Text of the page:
TAVARES — Anthony Ritter was speechless when School Superintendent Susan Moxley walked into his classroom to announce that he was one of three finalists for Lake County Teacher of the Year.

"We have come today because you have a special teacher," Moxley said to the students watching with interest.

"Teacher of the Year," Ritter's student exclaimed with her hands up.

Ritter said he was very surprised to receive the honor. He stood quietly, taking it all in, as educators and the superintendent congratulated him.

But when it comes to describing his teaching, Ritter is not quiet. He is animated and talkative.

He said he loves teaching because he gets to see his students succeed and master concepts.

Ritter, who teaches Gifted Language Arts at Eustis Heights Elementary and robotics, said what keeps him going every day is the students.

“Watching a student that learns to write a computer code at such an early age: it is amazing,” he said.

In particular, Ritter said he likes working with students in small groups.

“Some of these students don’t have the best home life, role model or encouragement at home,” he said. “They spend the majority of time (at school) with an adult whose sole purpose is to encourage them and help them achieve.”

Chad Frazier, principal at Eustis Heights Elementary, said Ritter is an asset to the school, the community and the children.

“He gives over and beyond of his time for our robotics team who wound up the second elementary school team in the state and have already qualified for state again this year,” he said. “He spends a lot of his own personal time working with our students at our school to teach them programming and robotics.”

Jessica Simmons, who teaches students with autism spectrum disorder at Gray Middle School and Tammy Jerkins, a secondary mathematics teacher at Leesburg High School, share the same passion for their students. The two were also honored today as finalists for Lake County Teacher of the Year.

When Moxley surprised Simmons to tell her the news that she was a finalist, she began to cry.

A teacher for more than six years, Simmons said her students become part of her family.

“I think the best part about teaching is I get to get up and go to work and do something that I love to do,” she said. “It is so natural to work with this population and to see them succeed. When I know I played a role in that child’s life: the rewards go far beyond a paycheck.”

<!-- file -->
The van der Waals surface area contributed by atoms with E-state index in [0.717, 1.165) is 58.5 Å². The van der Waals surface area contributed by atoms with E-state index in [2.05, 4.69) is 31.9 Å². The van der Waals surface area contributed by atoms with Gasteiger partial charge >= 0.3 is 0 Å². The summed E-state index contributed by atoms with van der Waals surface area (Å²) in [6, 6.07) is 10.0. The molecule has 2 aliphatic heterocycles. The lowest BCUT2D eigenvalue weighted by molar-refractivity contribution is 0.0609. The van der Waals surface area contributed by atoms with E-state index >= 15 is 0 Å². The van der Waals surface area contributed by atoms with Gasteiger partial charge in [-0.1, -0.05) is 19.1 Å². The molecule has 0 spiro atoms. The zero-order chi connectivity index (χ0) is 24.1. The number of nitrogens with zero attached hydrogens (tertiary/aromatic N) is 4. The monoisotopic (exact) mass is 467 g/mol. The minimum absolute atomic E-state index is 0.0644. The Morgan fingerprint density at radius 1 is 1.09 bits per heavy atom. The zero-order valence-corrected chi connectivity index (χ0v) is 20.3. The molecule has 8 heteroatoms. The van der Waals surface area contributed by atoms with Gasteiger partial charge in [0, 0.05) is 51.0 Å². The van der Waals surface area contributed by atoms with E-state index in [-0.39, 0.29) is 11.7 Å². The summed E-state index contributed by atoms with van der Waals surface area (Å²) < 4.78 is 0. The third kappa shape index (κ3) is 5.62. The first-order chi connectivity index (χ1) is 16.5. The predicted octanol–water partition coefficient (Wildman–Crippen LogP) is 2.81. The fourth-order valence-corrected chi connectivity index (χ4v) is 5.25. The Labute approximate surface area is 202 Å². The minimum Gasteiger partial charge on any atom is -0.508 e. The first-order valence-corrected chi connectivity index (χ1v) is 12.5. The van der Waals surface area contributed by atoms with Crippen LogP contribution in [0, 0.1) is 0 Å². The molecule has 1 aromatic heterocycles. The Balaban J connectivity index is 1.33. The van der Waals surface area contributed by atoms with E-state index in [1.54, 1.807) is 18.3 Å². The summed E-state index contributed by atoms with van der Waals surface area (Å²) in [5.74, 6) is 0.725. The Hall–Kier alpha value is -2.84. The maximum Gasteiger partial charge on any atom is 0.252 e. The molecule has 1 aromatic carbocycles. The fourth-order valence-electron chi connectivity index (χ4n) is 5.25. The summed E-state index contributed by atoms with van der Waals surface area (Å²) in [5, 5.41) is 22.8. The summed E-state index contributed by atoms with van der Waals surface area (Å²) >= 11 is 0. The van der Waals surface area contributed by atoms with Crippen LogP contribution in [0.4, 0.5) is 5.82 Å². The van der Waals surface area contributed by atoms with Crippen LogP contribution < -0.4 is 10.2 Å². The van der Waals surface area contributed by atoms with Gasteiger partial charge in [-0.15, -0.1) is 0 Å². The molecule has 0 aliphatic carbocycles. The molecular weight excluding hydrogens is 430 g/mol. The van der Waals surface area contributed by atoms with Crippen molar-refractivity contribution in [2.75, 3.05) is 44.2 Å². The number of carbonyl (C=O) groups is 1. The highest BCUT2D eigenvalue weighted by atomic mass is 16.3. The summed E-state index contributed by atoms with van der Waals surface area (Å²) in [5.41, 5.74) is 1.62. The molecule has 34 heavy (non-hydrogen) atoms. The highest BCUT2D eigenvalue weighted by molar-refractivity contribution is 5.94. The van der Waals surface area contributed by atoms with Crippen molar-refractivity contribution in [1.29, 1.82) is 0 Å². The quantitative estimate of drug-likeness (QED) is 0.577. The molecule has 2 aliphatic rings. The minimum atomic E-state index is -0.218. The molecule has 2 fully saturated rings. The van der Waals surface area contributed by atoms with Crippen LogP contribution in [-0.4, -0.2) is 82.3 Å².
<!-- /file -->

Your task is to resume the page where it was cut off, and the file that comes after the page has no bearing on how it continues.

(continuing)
Pam Chateauneuf, principal at Gray Middle School, said she was proud to be Simmon’s principal.

“She is an amazing teacher with a heart of gold,” she said. “She instills confidence and excellence in her students on a daily basis. Her positivity is so contagious it makes your day brighter. I can’t say enough good things about her as a person or as a professional.”

Like Simmons and Ritter, Jerkins was also in disbelief when she learned she was a finalist.

“I am so honored for Leesburg High School,” she said. “I am a graduate of Leesburg High School and want this school to excel and be the best it can be.”

Jerkins said the students motivate her.

“It is being with the students and feeling that you can have an impact on their lives,” she said. “I truly do love the field of mathematics. It is completeness and perfection. It all fits together. I love sharing that puzzle with the students. It is feeling like maybe I can help somebody along the way.”

Tammy Demps, assistant principal at Leesburg High School, said Jerkins is always willing to work with the students.

“She tutors students during lunch time,” she said. “She tutors after school. Her students come first. Not only is she putting her students first, she is so helpful to her colleagues, making sure she shares best practices.”

Lake County School Board members Marc Dodd and Kristi Burns accompanied district officials and Education Foundation officials to Eustis Heights Elementary, Leesburg High School and Gray Middle School to congratulate Ritter, Simmons and Jerkins.

The three teachers were chosen from among 47 district wide.

A panel of six administrators and retired educators reviewed the teachers' applications and narrowed the list to three finalists.

Moxley said it is very important for Lake County Schools and the community to recognize and celebrate “our teachers for the job they do everyday.”

“Teaching is an impactful profession and admirable,” she said, adding that it is important to encourage young adults to pursue a field in education.

The winner will be chosen on Feb. 11 at Lake Receptions in Mount Dora.